Luca Lo Pinto, the artistic director of Museum of Contemporary Art of Rome (MACRO), launched his concept for a three-year evolving exhibition under the title ‘Museum of Preventive Imagination’ in spring of 2020, but like a lot of last year’s projects, it wasn’t able to fully take off due to pandemic restrictions and will resume its programme with a series of new, experimental spaces scheduled to open in mid January.
Embracing a sense of creative chaos, spontaneity and inclusiveness, the project seeks to reimagine the museum‘s identity and role within society. This comes as a response to increasing concerns that the traditional museum structure lacks the ability to reflect the rhythms and language of contemporary art and culture. As such, Museum of Preventive Imagination’s central concept is hinged around the production and performance of art, encouraging the creation of more dynamic spaces that support experimentation and active participation.
The project is envisioned as a three-dimensional magazine and divided into sections under abstract themes such as ‘Arrhythmics’, ‘Polyphony’ and ‘Retrofuture’. Works under the sections ‘Editorial’ and ‘Supplement’ were shown in the Autumn of 2020, with plans to launch the rest of the programme later month, including a show by French artist and designer Nathalie Du Pasquier in the ‘Solo/Multi’ section. Du Pasquier’s installation is conceived as a Gesamtkunstwerk — a “silent symphony” according to the artist — that incorporates a body of approximately hundred works made from the 1980s to the present.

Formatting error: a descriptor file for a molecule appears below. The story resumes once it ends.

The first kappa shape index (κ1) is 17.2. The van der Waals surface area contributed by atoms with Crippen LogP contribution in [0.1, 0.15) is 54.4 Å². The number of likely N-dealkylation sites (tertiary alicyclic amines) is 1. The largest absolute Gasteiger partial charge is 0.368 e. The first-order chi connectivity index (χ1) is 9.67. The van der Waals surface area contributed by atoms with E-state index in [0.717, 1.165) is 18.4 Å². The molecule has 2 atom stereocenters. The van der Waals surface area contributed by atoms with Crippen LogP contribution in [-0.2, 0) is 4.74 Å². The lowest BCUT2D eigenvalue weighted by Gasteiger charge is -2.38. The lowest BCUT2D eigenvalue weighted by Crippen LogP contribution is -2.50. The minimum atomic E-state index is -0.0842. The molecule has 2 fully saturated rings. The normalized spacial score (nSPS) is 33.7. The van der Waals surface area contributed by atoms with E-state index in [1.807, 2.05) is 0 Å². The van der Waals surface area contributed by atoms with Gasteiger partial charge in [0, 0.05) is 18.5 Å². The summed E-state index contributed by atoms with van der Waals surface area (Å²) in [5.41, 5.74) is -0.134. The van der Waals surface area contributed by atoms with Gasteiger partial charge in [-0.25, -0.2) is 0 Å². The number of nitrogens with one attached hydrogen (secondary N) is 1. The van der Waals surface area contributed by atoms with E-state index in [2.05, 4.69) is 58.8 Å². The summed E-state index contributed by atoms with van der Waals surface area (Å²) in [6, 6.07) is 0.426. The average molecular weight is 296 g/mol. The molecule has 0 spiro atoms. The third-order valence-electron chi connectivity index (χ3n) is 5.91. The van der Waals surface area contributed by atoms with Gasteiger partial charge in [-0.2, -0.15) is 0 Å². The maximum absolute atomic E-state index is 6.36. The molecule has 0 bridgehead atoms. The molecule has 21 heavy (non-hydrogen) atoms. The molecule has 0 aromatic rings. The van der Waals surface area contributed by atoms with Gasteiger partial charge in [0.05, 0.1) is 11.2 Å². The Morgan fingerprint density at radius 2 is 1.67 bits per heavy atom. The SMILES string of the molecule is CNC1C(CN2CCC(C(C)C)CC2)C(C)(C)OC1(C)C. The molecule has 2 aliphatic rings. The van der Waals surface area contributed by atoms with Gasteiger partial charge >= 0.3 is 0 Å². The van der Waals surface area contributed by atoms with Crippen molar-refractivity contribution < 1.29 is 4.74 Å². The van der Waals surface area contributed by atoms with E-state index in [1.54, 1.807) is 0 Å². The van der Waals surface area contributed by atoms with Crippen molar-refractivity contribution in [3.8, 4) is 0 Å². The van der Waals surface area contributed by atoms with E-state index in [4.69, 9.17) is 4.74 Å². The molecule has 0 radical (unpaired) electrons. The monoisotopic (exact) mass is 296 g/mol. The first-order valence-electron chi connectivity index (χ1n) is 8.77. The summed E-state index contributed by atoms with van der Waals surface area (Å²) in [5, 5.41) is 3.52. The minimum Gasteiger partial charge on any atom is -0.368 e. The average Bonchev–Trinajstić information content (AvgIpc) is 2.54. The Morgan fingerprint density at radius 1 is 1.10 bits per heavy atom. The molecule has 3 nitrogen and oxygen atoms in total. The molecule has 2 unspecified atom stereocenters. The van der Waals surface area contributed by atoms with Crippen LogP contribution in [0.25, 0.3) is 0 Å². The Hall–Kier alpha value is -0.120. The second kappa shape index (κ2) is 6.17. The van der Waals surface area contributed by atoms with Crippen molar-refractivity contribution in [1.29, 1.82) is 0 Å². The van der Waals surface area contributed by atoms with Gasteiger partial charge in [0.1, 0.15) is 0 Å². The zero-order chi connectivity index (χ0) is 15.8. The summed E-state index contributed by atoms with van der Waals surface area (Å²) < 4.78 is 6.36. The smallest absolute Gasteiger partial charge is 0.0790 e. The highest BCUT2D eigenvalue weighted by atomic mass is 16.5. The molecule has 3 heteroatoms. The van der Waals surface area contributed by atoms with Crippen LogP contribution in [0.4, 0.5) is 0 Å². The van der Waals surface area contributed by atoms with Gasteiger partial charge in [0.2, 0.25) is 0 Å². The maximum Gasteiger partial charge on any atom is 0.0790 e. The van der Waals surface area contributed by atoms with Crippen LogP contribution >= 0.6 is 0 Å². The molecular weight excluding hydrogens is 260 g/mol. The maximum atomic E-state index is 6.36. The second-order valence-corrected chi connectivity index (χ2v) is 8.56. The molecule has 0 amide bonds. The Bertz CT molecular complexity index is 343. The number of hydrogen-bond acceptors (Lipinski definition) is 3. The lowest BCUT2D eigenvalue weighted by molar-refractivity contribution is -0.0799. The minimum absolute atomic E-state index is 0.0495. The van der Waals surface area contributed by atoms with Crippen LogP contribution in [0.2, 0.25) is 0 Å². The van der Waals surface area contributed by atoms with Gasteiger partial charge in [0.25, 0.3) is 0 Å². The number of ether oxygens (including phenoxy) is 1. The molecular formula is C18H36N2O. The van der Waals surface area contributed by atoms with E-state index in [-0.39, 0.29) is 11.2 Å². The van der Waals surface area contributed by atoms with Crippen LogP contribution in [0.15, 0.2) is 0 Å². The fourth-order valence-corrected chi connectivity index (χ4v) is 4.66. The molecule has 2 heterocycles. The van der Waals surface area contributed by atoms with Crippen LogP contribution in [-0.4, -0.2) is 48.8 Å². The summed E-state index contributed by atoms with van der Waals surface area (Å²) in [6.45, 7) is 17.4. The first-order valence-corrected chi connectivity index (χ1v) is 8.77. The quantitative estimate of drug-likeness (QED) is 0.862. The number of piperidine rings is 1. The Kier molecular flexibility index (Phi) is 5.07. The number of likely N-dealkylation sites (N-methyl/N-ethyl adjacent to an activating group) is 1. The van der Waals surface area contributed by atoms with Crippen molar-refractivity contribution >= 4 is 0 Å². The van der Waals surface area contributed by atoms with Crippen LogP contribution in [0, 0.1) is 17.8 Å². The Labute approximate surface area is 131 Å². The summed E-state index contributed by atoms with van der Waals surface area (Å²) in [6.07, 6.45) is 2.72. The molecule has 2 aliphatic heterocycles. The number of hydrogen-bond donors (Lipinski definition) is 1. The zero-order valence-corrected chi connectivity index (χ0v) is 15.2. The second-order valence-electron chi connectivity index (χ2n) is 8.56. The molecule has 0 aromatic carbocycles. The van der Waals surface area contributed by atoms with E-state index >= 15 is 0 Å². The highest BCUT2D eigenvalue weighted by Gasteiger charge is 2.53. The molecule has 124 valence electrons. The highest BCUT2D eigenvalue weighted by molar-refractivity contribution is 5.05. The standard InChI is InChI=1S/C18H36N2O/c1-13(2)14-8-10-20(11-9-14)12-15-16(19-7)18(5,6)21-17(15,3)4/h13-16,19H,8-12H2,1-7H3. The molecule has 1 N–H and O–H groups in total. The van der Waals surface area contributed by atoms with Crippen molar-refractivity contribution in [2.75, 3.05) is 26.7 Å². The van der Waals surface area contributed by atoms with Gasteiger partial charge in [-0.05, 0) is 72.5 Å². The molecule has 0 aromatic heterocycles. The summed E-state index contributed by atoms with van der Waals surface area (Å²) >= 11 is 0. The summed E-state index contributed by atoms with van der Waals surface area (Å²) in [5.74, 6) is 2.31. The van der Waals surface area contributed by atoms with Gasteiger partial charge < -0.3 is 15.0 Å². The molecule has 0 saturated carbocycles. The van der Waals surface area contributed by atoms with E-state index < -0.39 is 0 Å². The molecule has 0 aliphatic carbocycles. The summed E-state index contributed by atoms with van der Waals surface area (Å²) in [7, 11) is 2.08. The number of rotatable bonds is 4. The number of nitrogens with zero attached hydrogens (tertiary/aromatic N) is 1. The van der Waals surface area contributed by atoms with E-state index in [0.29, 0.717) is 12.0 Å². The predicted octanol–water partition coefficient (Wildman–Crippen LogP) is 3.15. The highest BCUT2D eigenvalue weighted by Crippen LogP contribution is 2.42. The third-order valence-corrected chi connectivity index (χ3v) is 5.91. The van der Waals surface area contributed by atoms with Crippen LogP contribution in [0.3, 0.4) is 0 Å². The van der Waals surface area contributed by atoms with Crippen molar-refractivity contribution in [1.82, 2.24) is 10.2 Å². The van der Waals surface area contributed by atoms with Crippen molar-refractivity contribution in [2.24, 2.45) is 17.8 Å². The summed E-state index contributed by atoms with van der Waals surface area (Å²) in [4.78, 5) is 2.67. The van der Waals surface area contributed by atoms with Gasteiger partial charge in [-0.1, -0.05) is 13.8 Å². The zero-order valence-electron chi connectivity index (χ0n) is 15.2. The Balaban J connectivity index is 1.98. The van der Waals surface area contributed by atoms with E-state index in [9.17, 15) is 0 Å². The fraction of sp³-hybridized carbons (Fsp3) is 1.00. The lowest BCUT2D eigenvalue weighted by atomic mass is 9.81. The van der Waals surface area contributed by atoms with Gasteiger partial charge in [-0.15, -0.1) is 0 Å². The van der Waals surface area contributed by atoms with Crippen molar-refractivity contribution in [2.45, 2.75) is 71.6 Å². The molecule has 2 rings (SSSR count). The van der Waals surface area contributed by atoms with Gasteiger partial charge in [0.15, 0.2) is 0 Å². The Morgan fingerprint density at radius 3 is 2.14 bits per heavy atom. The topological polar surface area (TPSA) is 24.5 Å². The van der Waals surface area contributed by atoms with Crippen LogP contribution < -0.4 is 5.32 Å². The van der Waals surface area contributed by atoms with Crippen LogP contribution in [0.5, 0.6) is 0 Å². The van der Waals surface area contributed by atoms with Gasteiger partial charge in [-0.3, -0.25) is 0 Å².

Japanese artist Soshiro Matsubara will occupy the ‘Rehearsal’ section – a space made available to artists to test their works in progress and to present to the public ‘without obligations of planning or design’ – with Caresses, a personal cabinet of curiosities that investigates the accumulation of objects over time. The ‘Chamber Music’ room is a dedicated space for listening to recorded experimental music, whilst the ‘Bibliographic Office’ focuses on the dissemination of knowledge through printed and digital publications.
Other spaces will showcase work by groups of participating artists and designers, alongside an ‘irregular’ schedule of conferences, symposia, talks, presentations, interviews and screenings that are loosely based around the museum’s activities.
Museum for Preventive Imagination at Museum of Contemporary Art of Rome (MACRO) is temporarily closed, with plans to reopen in January 2021. For more information visit: museomacro.it/institution/museum-for-preventive-imagination/
Featured image: Franco Mazzucchelli, Installazione, 1980–2020, installation view, Museum for Contemporary Art Rome, Rome. Courtesy: the artist, Chert Lüdde, Berlin, Museum for Contemporary Art Rome, Rome; photograph: Roberto Apa